Of the participants in the breast pathology research, a majority indicated that tools including a brief summary paragraph at the top of pathology reports, as well as an integrated electronic tool that would allow users to hover over phrases for clear definitions, would be the most useful.

"We've developed a Chrome plug-in that will provide the definitions and guide users to a website that we've vetted for both practicing level and reliable information," Tevis says. "We're going to pilot that as a next step, and continue expanding our research to understand how broader populations are receiving this information."

Definitions for eight common cancer :

Mass: An abnormal collection of tissue or cells that may or may not be cancerous.

High Grade: A term used to describe cells that look abnormal under a microscope.

Benign: Not cancerous/non-malignant.

Malignant: Cancerous; abnormal cells that can invade and destroy normal tissue or spread to other parts of the body.

Negative: The abnormality being looked for is not found/not present.

Neoplasm: New growth/abnormal growth which may or may not be cancer/ tumor.

Carcinoma: Cancer originating from the lining layer (epithelial cells) of organs (or skin).

Metastatic: Cancer that has spread from the primary (original) site to other structures or organs.

More information: Alexandra Verosky et al, Patient comprehension of breast pathology report terminology: The need for patient-centered resources, Surgery (2022). DOI: 10.1016/j.surg.2022.05.007

Citation: Research shows low patient comprehension of terms commonly found in electronic health information (2022, August 4) retrieved 9 August 2022 from

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Thu, 04 Aug 2022 09:01:00 -0500 en text/html
Killexams : Documents to have in one place in case of medical emergency

It may seem like there’s plenty of time to get things done — time to write a will, pay off debts, consider retirement, create end-of-life plans, select a health care proxy, and so on. In reality, waiting until later may create major problems.

That’s why, along with the many benefits that aging brings, such as perspective, knowledge, descendants, and experience, it’s important to face another part of it: health issues. In fact, people 65 and older visit the emergency room at higher rates than any other age group, according to research published by the Healthcare Cost and Utilization Project.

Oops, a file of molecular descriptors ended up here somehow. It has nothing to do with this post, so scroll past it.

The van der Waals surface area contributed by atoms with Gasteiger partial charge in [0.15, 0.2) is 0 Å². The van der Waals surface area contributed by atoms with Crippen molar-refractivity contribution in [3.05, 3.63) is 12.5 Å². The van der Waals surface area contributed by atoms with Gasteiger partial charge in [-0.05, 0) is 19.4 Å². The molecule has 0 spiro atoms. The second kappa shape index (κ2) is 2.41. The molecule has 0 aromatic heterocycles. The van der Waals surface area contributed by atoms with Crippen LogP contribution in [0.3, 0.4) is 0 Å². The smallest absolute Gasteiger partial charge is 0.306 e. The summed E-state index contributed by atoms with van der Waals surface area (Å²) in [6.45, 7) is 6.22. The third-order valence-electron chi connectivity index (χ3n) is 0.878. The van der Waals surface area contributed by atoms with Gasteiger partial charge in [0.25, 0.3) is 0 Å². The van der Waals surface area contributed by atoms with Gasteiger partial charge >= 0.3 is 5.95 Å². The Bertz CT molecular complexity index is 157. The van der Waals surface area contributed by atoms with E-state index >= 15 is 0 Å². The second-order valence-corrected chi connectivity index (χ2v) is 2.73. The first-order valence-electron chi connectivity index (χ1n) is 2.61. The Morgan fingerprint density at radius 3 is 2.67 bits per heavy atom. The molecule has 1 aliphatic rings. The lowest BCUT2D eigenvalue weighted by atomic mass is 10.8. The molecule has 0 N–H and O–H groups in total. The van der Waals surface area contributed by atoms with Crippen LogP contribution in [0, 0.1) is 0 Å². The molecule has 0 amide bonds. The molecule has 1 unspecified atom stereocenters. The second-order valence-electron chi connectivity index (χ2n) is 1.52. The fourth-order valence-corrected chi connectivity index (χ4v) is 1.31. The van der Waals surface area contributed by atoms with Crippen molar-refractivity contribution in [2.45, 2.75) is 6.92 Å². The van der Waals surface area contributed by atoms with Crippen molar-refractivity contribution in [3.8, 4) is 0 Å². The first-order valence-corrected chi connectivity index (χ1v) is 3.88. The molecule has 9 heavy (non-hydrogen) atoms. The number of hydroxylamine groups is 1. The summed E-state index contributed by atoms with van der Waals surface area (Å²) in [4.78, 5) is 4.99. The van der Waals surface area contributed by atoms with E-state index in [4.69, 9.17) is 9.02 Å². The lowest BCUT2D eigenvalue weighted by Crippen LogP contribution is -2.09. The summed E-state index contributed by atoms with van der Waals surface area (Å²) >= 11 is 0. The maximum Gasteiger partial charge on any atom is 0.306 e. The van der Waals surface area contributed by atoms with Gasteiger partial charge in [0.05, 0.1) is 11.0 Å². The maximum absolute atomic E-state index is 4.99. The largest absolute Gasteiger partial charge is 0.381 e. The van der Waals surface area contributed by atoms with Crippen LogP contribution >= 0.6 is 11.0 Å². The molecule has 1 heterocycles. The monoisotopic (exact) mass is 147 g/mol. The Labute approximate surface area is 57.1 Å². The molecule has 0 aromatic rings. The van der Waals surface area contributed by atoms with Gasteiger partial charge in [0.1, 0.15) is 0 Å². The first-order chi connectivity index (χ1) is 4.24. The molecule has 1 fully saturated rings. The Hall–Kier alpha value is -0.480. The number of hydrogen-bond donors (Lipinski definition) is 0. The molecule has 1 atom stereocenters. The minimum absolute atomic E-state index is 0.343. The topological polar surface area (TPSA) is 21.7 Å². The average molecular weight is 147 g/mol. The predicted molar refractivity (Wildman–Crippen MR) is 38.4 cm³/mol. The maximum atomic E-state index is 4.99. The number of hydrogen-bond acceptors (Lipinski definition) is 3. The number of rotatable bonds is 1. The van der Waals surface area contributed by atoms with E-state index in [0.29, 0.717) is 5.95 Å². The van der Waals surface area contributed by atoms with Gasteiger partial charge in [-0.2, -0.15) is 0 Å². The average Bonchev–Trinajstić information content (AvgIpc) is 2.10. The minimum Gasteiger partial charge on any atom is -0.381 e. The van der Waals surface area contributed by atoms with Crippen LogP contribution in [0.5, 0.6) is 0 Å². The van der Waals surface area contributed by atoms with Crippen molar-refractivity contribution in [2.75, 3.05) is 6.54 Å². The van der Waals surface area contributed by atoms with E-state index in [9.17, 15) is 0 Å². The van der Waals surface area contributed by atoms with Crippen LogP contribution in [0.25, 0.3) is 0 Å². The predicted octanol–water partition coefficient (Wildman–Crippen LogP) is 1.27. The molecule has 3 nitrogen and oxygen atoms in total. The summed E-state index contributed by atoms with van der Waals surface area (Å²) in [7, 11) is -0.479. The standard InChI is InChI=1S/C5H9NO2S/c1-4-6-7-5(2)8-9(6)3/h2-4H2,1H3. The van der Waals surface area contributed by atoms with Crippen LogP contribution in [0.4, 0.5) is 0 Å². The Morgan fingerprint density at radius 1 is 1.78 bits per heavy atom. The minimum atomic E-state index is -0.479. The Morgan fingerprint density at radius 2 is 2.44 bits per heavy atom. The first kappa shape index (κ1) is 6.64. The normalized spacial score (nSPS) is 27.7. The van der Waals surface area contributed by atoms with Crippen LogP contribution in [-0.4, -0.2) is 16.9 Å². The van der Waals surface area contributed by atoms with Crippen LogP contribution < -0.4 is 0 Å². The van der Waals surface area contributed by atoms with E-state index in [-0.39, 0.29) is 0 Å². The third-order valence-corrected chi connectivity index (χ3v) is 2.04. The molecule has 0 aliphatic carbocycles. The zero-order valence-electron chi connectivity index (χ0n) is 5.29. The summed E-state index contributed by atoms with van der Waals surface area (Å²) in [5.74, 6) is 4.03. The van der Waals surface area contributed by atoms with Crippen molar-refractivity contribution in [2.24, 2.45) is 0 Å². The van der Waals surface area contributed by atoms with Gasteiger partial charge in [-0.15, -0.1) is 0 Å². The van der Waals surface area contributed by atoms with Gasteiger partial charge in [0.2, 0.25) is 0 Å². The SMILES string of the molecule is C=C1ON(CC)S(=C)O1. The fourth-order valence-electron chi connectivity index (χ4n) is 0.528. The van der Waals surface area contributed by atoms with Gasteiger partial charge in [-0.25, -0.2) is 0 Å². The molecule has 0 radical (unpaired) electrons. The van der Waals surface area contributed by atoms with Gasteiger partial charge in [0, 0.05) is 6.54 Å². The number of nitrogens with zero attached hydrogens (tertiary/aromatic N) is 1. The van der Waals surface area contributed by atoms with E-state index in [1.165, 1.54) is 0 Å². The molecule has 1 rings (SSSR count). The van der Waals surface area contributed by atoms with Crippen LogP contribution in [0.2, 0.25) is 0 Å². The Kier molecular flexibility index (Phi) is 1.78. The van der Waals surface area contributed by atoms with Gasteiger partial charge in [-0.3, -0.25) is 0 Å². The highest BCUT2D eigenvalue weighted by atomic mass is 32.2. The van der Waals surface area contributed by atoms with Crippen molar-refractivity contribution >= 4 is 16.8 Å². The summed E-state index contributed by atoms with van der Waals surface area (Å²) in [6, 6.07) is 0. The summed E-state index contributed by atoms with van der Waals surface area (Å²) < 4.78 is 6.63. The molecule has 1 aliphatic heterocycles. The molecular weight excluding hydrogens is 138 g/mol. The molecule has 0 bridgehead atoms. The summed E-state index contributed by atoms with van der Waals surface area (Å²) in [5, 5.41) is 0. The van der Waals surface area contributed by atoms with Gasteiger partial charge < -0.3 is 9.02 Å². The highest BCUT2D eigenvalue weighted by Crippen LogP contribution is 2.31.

Knowing you’re at higher risk of health problems with advanced age doesn’t have to scare you. But it can help you see the necessity of being prepared. That’s why you should create and file these documents and pieces of information in case of emergency, according to the National Institute on Aging:

  • Social Security card
  • Birth and death certificates of household members
  • Education and military records
  • Names and contact information for close friends and relatives
  • List of medications you take regularly
  • Location of living will with original signature
  • Sources of income, including pension, IRA, 401(k), and so on
  • Insurance information, including life, health, car, and home
  • Names of banks and account numbers
  • Mortgage and debt information and how they’re paid
  • Location of original deed of trust for home

Find a single place to keep all this information, and then tell trusted family members where it is.

Digital file saving

You may put originals or hard copies together in a folder or binder, but you can also use an electronic storage location.

“Important documents can exist in digital form on our smart phones, flash drives and cloud-based servers,” according to the Centers for Disease Control and Prevention. “Digital documents are convenient, but with convenience, comes risk. It’s imperative that we secure our digital files with passwords and/or two-factor authentication.”